Exercise Intensity is arguably one of the most important elements of an exercise programme to monitor, BUT at the same time it is one of the most difficult elements to present quantitatively.  There are numerous methods by which we can monitor exercise intensity:
1) Heart Rate (some of the girls on the team wear heart rate watches)
2) RPE – rate of perceived exertion
3) METS – metabolic equivalents
4) Caloric expenditure
5) Talk Test
6) Blood Lactate & VT2
I am going to introduce you to RPE today so you can assess yourselves and check you are working hard and often enough!

RPE was born in the 1970’s as a subjective way of gauging exercise intensity.  There are 2 versions of the scale, classical 6:20 scale (Bjorg 1998) & the more contemporary 0-10 scale.  Both scales have been shown to be capable of defining the ranges of objective exercise intensity associated with effective training programmes.

In Simple terms, a rating of ‘moderate’ on the RPE scale is more or less equivalent to 70% of MHR (max heart rate), ‘somewhat hard’ is equivalent to 80% MHR and ‘hard’ is 85% MHR.

The RPE system works well for about 90% of people, learning to use the scale effectively can ensure you get the most from each of your workouts.

A session RPE has been developed to monitor combined intensity and duration of an exercise session.  Try to become familiar with rating yourself on the RPE scale so you can move into assessing a session RPE and ensure you are getting the most from your workouts.  This is particularly important if you are having to complete some of your weekly sessions by yourself and not as part of an instructor led class.

You should be working towards:
Beginners level 5 RPE
Intermediate level 6 RPE
Intermediate + level 6/7 RPE
Advanced level 7/8 RPE

Your goal should be to work towards exercising cardiovascularly 3 times a week for at least 20 minutes and an addional strength session 1-2 a week.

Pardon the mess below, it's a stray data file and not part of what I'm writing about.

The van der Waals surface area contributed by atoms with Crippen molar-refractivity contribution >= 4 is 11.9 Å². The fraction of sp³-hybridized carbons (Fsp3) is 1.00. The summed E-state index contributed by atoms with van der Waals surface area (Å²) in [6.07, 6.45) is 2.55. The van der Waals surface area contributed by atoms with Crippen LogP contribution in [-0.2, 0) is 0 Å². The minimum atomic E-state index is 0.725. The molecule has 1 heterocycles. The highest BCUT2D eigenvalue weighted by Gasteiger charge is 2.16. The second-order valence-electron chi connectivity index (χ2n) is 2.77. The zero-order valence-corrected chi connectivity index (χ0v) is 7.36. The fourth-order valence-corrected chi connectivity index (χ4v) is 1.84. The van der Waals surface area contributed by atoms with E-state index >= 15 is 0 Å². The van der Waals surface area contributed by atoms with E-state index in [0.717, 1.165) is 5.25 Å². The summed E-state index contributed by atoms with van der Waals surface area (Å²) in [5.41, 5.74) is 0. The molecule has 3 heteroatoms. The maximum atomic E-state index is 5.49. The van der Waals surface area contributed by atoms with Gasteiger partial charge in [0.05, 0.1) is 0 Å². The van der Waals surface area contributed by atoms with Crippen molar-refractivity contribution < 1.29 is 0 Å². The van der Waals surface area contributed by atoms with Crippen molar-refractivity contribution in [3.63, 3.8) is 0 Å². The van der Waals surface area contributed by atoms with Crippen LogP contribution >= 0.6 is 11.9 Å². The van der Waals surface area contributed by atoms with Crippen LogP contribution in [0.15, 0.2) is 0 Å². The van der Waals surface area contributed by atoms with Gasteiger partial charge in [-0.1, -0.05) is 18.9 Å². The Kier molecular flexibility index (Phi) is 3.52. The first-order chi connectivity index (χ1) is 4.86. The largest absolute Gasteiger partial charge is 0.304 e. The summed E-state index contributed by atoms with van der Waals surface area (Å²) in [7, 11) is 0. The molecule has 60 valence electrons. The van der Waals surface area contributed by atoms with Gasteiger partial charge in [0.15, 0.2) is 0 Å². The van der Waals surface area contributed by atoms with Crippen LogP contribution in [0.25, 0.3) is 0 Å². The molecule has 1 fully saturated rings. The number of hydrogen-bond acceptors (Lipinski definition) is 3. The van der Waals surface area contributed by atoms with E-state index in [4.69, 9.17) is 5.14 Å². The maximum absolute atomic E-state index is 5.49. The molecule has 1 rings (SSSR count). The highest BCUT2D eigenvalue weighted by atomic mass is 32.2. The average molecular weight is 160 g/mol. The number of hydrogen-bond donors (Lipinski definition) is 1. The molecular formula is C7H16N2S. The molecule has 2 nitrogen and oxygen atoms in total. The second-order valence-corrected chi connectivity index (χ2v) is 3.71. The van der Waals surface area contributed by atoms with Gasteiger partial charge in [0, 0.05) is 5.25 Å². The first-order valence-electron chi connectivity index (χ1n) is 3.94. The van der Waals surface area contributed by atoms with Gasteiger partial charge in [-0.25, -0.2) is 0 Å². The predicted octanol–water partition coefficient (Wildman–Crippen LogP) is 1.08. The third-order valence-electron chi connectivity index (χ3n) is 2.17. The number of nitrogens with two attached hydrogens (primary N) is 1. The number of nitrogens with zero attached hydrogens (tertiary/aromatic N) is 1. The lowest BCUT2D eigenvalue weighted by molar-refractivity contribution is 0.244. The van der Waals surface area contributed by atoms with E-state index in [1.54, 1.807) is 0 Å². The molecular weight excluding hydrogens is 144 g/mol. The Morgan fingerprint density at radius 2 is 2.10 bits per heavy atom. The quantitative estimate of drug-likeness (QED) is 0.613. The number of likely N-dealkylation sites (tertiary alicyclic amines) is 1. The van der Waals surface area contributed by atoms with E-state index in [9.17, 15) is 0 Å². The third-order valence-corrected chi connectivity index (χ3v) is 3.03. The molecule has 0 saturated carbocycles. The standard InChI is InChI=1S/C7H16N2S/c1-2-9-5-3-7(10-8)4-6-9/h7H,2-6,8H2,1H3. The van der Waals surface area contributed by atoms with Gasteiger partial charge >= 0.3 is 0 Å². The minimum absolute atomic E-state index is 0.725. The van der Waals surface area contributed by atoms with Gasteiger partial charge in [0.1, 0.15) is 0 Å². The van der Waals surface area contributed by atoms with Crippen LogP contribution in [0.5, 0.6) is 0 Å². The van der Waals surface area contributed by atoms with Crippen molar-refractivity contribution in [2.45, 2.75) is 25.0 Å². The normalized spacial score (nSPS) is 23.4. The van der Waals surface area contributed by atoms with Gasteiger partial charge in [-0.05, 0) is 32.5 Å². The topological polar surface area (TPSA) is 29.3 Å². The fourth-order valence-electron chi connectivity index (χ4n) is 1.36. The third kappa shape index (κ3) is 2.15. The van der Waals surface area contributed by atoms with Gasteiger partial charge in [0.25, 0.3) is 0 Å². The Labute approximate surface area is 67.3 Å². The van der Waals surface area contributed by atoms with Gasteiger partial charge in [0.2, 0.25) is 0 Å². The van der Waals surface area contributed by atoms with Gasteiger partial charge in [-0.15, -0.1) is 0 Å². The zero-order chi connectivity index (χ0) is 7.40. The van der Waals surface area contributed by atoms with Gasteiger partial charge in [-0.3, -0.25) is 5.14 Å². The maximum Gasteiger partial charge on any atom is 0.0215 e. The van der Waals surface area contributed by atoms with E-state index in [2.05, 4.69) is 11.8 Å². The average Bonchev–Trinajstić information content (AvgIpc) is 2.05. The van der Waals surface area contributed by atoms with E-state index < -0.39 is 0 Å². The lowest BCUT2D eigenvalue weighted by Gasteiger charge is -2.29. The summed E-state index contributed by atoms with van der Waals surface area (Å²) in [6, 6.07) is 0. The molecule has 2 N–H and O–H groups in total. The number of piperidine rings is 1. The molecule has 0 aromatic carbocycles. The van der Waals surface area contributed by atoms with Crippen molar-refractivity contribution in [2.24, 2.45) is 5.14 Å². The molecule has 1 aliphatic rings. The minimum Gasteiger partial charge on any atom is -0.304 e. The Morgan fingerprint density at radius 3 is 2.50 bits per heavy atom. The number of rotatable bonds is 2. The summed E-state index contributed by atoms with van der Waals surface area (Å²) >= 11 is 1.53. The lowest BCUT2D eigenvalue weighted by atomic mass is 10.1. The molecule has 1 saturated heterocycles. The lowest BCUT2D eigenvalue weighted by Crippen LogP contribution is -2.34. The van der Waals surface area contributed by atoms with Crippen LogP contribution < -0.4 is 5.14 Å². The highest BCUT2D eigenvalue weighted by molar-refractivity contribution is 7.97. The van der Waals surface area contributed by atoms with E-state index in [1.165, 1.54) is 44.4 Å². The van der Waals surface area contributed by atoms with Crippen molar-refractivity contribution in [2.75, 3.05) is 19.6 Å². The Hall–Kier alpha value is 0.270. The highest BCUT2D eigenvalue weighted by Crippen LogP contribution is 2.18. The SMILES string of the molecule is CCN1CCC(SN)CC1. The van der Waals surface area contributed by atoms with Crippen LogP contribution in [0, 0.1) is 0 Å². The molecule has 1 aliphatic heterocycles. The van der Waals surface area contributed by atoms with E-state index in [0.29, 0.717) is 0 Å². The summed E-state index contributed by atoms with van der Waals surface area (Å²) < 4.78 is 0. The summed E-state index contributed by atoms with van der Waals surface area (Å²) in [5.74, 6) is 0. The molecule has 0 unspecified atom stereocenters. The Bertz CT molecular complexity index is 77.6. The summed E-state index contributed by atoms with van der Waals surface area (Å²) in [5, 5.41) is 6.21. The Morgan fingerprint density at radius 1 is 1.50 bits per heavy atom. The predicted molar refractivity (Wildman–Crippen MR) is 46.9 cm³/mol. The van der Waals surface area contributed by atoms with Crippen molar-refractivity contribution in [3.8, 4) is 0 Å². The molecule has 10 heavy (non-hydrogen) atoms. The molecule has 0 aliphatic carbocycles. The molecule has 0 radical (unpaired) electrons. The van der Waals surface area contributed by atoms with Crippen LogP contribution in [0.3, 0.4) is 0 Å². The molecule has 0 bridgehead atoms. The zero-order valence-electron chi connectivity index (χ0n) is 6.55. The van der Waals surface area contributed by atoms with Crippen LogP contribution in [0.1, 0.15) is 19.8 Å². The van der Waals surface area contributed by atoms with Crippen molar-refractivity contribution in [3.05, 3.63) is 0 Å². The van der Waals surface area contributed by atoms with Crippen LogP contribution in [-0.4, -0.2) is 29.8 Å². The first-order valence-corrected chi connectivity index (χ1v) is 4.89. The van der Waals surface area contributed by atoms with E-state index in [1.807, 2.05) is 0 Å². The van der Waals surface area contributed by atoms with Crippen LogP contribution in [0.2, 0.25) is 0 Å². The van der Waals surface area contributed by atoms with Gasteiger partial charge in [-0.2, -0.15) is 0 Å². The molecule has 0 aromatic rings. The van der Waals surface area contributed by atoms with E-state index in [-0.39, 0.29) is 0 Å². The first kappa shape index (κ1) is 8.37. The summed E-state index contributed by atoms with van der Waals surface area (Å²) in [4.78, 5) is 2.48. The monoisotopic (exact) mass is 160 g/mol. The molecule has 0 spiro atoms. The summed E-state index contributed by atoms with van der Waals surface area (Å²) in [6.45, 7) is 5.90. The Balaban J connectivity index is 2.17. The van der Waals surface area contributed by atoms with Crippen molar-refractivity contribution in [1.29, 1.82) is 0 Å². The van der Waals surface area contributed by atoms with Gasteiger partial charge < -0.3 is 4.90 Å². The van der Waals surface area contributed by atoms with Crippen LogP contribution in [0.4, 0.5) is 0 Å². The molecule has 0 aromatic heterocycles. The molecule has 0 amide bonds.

Now we need to administer this simple equation in order to get a session score.  Your session score can then be summated on a weekly basis to generate a training load for yourself to monitor.  This system allows you flexibility to train on your own when you can’t get to a group class but still ensure you are working hard enough and long enough each week in order to progress your workouts.

Multiply your RPE goal (as listed above for each level) by the time you workout to get your session points and then a weekly total.

i.e.
Beginner doing 3 sessions a week
Training volume = 2 x 20 mins cardio 20 mins strength + 1 x 24 min run (week 1)
Target goal in week one was 64 mins cardio and 40 mins strength @ RPE 5 = 320 + 200 = 520 points

Beginners progression over 3 weeks at 10% CV (cardio vascular) progression rate per week:
week 1 = 520 points
week 2 = 550 points
week 3 = 585 points

If you can’t fit in 3 sessions of this duration a week you can mix it up and break it down to suit your time and commitment constraints i.e.:

2 sessions @ 20 mins cardio RPE 5 = 200 points
1 session @ 10 mins cardio RPE 6 = 60 points
1 session @ 10 mins cardio RPE 6 = 60 points
2 sessions strength @ RPE 5 = 200 points
TOTAL = 520 points.

RPE table can be found here